The MD Logic system which was developed at Schneider Children's represents the "artificial pancreas" technological solution comprising of an off-the-shelf subcutaneous glucose sensor that monitors the glucose level and an insulin pump. The sensor and pump are connected to a computer that programs the information and stipulates the amount of insulin that should be released to the body in order to maintain blood glucose balance. This innovation "closes the loop" between the sensor and the pump and relieves the patients with diabetes from the daily burden of dealing with their diabetes and has the potential to significantly improve the quality of life of patients with diabetes.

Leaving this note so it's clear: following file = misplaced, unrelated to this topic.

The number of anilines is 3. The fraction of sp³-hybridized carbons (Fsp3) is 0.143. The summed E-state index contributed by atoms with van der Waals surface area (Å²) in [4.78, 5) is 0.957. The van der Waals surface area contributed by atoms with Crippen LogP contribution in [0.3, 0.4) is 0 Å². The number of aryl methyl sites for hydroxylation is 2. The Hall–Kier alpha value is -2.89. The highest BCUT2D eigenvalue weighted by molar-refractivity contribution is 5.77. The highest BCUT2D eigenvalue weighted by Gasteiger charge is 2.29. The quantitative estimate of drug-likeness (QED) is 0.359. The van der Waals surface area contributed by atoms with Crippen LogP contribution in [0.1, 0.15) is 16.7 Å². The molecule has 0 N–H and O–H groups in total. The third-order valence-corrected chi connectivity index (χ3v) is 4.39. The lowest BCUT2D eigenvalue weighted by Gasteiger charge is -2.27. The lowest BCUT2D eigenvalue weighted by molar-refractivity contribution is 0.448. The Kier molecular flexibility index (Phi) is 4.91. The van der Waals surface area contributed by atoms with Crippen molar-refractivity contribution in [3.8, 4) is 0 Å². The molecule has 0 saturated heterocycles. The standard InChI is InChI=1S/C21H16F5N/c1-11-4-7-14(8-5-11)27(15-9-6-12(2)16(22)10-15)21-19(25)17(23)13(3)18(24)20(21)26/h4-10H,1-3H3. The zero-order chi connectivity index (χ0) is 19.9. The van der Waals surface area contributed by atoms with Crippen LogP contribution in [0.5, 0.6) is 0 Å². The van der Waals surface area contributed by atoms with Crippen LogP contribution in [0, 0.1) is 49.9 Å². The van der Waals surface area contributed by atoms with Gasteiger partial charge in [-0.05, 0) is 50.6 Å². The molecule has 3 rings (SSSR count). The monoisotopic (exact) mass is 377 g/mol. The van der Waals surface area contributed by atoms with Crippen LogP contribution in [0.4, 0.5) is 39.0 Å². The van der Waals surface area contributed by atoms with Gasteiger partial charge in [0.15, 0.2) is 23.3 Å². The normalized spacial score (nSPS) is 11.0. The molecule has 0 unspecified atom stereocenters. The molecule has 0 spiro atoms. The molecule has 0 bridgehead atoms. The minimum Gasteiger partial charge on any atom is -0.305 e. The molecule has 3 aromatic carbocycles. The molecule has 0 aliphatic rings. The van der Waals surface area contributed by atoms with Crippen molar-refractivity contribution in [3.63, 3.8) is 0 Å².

The artificial pancreas trial outside the hospital was conducted as a prospective cross-over study within the framework of the 3-day DREAM Camp for children with diabetes.
The movie shows the first trial conducted at the Kibbutz Maale Hachamisha Hotel, Israel.'